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Wednesday, February 27, 2013

Alexander Thomas Augusta, M.D.

The first African American physician to receive a commission in the Union Army

By Robert G. Slawson, M.D., F.A.C.R.
Reprinted from: The Journal of Civil War Medicine, Vol. 7, No. 2, April/May/June 2003

The first African American to receive a commission in the [Union] Army was Dr. Alexander Thomas Augusta. Dr. Augusta was born free in Norfolk, Virginia, on March 8, 1825, and became interested in medicine. He actually journeyed to California searching for gold to finance his training.

When he was unable to gain admittance to an American medical school, Augusta moved to Canada. In 1860 he was graduated from Trinity College of Medicine, of Toronto, Ontario, Canada, and worked at Toronto General Hospital.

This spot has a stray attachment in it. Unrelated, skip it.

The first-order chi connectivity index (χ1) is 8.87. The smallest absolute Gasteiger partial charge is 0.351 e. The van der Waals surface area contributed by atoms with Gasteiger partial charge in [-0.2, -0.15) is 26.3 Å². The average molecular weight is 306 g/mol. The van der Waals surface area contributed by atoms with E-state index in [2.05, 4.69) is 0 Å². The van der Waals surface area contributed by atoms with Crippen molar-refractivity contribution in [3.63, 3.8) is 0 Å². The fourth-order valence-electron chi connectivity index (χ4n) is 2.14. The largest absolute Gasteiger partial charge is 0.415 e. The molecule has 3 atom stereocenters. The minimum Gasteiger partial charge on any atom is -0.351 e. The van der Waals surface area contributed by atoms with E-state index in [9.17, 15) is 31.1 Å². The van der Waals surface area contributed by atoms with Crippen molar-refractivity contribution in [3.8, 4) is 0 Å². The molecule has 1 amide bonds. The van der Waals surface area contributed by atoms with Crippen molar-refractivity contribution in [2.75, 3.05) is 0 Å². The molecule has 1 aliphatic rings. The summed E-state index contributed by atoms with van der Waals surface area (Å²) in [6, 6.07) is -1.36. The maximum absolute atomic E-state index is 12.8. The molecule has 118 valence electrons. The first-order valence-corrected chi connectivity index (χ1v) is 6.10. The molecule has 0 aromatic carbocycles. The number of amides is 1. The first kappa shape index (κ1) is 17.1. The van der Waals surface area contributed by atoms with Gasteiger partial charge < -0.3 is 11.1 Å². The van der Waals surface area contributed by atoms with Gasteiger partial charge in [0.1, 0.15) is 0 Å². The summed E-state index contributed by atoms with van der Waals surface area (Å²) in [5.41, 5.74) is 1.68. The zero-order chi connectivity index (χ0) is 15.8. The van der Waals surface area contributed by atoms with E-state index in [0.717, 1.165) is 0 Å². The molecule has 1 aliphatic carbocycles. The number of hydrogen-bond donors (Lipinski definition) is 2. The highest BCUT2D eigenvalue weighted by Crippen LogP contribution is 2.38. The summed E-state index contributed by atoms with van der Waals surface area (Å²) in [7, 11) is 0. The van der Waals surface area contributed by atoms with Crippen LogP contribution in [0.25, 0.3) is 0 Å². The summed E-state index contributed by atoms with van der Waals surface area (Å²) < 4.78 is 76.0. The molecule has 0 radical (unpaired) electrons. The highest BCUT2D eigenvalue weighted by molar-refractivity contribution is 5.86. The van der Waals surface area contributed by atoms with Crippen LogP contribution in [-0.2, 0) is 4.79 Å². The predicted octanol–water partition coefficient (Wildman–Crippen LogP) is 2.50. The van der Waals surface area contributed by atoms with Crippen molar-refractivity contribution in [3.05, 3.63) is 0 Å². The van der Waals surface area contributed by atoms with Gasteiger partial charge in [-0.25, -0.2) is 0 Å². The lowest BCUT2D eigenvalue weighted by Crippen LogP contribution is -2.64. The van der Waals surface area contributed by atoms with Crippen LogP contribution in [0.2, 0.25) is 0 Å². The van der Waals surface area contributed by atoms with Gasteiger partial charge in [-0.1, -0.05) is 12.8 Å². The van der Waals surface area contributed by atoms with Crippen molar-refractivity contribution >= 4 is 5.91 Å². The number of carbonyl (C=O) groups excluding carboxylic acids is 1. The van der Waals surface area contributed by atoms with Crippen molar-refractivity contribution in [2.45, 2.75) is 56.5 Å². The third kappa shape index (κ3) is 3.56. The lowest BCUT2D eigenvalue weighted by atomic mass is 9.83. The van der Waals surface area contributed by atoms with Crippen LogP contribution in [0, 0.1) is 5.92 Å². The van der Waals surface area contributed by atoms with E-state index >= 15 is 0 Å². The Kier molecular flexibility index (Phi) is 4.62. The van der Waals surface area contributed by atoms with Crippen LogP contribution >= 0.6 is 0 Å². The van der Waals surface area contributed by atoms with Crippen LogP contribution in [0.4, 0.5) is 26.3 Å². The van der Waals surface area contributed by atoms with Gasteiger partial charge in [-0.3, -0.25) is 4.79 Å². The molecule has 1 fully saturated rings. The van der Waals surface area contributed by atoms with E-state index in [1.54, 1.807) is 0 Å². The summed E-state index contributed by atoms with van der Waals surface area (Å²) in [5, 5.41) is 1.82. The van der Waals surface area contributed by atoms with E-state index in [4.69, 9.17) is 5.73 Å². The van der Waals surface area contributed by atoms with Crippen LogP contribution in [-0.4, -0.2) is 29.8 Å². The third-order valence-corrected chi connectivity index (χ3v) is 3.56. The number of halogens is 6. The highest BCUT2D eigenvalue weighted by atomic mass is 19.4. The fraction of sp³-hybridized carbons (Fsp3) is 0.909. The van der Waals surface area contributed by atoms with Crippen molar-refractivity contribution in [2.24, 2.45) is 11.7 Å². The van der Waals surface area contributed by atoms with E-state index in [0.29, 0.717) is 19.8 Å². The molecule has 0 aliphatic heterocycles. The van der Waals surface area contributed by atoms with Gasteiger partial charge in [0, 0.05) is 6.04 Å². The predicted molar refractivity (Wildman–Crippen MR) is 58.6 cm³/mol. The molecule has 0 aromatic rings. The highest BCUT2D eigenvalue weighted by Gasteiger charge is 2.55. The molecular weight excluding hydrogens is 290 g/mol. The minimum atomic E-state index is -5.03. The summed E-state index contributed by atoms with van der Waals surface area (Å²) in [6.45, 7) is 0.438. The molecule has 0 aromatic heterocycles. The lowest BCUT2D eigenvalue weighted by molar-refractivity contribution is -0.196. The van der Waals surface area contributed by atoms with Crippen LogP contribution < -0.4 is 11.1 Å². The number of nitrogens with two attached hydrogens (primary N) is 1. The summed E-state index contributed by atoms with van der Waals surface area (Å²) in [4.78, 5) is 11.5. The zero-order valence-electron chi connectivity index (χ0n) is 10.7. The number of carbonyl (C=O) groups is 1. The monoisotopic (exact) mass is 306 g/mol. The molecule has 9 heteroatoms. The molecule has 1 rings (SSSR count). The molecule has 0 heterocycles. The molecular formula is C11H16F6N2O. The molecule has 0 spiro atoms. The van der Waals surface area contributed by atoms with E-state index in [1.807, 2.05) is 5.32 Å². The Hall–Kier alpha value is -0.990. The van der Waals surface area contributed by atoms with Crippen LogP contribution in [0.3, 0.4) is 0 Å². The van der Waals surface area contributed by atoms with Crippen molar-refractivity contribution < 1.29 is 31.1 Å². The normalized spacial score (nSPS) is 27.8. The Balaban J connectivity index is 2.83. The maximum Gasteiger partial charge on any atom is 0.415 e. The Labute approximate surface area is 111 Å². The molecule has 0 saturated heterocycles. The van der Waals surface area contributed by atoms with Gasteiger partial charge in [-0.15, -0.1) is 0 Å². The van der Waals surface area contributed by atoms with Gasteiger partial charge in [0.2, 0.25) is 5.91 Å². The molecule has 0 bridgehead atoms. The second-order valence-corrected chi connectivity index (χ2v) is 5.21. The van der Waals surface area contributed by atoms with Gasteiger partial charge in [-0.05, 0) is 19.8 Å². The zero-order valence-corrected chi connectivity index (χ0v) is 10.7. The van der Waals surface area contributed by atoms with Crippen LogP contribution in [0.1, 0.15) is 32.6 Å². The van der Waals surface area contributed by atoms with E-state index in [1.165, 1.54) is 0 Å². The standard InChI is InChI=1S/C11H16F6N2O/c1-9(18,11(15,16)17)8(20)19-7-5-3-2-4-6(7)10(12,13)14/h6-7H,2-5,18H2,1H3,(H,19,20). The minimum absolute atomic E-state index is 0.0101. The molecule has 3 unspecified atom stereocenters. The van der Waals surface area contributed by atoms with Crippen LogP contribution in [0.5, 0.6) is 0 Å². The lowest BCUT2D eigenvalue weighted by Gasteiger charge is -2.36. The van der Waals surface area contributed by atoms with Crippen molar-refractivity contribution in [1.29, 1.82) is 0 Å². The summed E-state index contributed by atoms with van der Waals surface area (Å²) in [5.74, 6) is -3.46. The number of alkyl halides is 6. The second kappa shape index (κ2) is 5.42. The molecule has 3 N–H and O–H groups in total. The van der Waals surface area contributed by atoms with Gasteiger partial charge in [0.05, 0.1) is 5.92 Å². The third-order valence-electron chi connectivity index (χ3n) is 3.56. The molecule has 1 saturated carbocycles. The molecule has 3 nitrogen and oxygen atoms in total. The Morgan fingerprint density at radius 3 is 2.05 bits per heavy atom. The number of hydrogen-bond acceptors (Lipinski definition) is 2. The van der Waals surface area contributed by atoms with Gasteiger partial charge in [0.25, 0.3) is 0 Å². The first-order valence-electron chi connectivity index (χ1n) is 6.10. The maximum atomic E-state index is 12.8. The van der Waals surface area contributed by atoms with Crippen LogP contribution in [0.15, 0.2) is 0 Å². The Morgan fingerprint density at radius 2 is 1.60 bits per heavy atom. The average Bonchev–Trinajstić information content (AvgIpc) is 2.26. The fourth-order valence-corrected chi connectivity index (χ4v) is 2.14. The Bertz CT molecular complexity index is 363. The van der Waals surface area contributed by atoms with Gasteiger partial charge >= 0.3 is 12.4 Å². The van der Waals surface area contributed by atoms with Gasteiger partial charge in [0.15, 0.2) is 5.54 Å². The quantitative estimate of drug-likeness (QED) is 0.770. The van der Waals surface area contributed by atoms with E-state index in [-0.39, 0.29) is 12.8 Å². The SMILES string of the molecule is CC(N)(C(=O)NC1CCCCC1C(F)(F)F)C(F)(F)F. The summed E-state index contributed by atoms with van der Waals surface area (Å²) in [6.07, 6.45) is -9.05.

After activation of United States Colored Troops, he applied for and was granted a commission. In April 1863, Dr. Augusta was commissioned Surgeon with the Seventh Infantry Regiment, United States Colored Troops. He was initially assigned in charge of a hospital in Washington. When two white Assistant surgeons arrived and complained that they could not work under a colored officer since no one else was, Surgeon Augusta was reassigned to examine recruits in Baltimore. Most of his work was apparently examining recruits and in inspection of the camps of colored troops.

When war commissions were terminated in November 1866, he continued to work as a contract surgeon for the army until March 1867. In July 1867, for “faithful and meritorious service”, he received a retroactive promotion to Brevet Lieutenant Colonel to date from March 1865 through separation.

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